A corporation is a legal entity that is designed to protect its individual members from financial liability. From this basic legal identity, some multinational corporations have grown into enormous, world-spanning organizations with the power to influence national economies. Corporations are owned by shareholders, and their purpose is to maximize profits for their owners.
People on both sides of the controversies that rage around the activities of multinational corporations acknowledge that their primary goal is to maximize profits. Shareholders and supporters see this as a positive trait that improves economies and benefits people, while opponents accuse the profit motive of encouraging exploitation of the poor and environmental destruction. Movements such as Corporate Social Responsibility, or CSR, attempt to temper the profit motive by making corporations more accountable to communities and the natural world, encouraging them to re-invest some of their profits in social programs and environmental protection.
A corporation can most effectively protect its profits by achieving market dominance. This involves extensive advertising, producing a product that appeals to the public and squeezing out competitors through efficient production techniques and high sales. Market dominance helps a multinational corporation thrive in good economic times and survive during lean times. A competitive economic system favors companies who are able to outperform their competitors. While many countries have laws against monopolistic business practices, a well-honed corporation can effectively dominate a market while steering clear of practices that could actually be labeled as a monopoly.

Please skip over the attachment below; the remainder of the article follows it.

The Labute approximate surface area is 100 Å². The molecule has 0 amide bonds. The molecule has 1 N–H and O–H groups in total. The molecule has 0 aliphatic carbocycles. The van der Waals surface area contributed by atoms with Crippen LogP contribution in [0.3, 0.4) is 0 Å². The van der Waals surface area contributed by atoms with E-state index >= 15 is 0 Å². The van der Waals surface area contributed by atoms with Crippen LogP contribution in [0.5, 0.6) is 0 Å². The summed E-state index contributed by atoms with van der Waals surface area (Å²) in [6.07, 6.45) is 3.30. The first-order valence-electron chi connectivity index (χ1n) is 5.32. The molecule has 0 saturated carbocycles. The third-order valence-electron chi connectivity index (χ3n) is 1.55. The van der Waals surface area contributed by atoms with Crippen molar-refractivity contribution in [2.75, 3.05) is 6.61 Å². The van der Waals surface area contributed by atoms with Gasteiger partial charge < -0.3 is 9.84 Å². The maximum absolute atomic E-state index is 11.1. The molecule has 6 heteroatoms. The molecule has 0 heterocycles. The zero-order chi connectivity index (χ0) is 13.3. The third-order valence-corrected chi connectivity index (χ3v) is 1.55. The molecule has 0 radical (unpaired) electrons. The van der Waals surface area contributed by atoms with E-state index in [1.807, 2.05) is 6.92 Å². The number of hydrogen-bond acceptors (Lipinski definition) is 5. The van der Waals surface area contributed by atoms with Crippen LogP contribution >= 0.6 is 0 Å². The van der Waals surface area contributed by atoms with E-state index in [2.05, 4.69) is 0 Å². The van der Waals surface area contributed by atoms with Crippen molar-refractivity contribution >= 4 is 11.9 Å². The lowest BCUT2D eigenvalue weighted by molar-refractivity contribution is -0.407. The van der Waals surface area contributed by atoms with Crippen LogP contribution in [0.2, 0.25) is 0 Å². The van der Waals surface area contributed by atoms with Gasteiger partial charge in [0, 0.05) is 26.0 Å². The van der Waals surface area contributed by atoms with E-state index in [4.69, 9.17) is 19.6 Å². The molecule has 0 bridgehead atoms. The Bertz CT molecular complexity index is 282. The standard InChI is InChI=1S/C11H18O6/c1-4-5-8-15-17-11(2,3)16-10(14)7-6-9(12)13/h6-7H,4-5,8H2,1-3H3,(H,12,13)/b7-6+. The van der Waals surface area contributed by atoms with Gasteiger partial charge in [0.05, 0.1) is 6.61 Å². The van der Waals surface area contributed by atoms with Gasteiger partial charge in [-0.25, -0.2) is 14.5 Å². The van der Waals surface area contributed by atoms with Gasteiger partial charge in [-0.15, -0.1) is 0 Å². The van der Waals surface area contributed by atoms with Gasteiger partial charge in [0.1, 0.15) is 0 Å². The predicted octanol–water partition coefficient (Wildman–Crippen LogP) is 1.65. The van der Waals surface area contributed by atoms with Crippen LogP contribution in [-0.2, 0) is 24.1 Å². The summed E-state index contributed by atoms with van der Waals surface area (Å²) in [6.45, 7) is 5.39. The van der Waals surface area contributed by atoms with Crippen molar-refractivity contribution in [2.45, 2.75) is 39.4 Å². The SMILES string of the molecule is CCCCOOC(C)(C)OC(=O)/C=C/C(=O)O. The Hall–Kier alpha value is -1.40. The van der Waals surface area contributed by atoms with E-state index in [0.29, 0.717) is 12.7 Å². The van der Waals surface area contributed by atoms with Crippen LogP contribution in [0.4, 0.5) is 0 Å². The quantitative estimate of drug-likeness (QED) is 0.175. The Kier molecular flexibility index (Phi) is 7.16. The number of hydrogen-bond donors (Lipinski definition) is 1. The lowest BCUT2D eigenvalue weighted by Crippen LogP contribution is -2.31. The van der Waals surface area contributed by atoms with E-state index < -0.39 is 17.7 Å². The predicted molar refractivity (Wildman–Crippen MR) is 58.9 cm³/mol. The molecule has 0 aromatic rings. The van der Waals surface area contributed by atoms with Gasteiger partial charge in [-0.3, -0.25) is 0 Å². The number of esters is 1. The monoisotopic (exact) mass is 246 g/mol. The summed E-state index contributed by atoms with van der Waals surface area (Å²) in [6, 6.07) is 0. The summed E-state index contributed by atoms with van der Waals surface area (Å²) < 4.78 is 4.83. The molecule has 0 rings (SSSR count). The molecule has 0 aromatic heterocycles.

A growth-based economic system requires corporations to continually invent, develop and market new products to expand their market share. This process requires large investments in research and development. A central goal of a multinational corporation is to remain more innovative than its competitors, and to anticipate what products will be most profitable in the coming years. The corporation must then get that product into the market. Competitors will copy a successful idea as soon as it is made public, so corporations put great effort into keeping innovative ideas secret until they can be publicly released as fully developed products.
Multinational corporations are required to maximize returns for their shareholders, and this requires constant expansion to keep profits growing. Expansion may take the form of growth within a company, or it may manifest itself as friendly or hostile takeovers of other companies. Mergers and acquisitions form a large percentage of corporate growth within a market that is largely saturated in terms of growth potential. Companies that weaken or whose growth slows are at greater risk of takeover by other companies.
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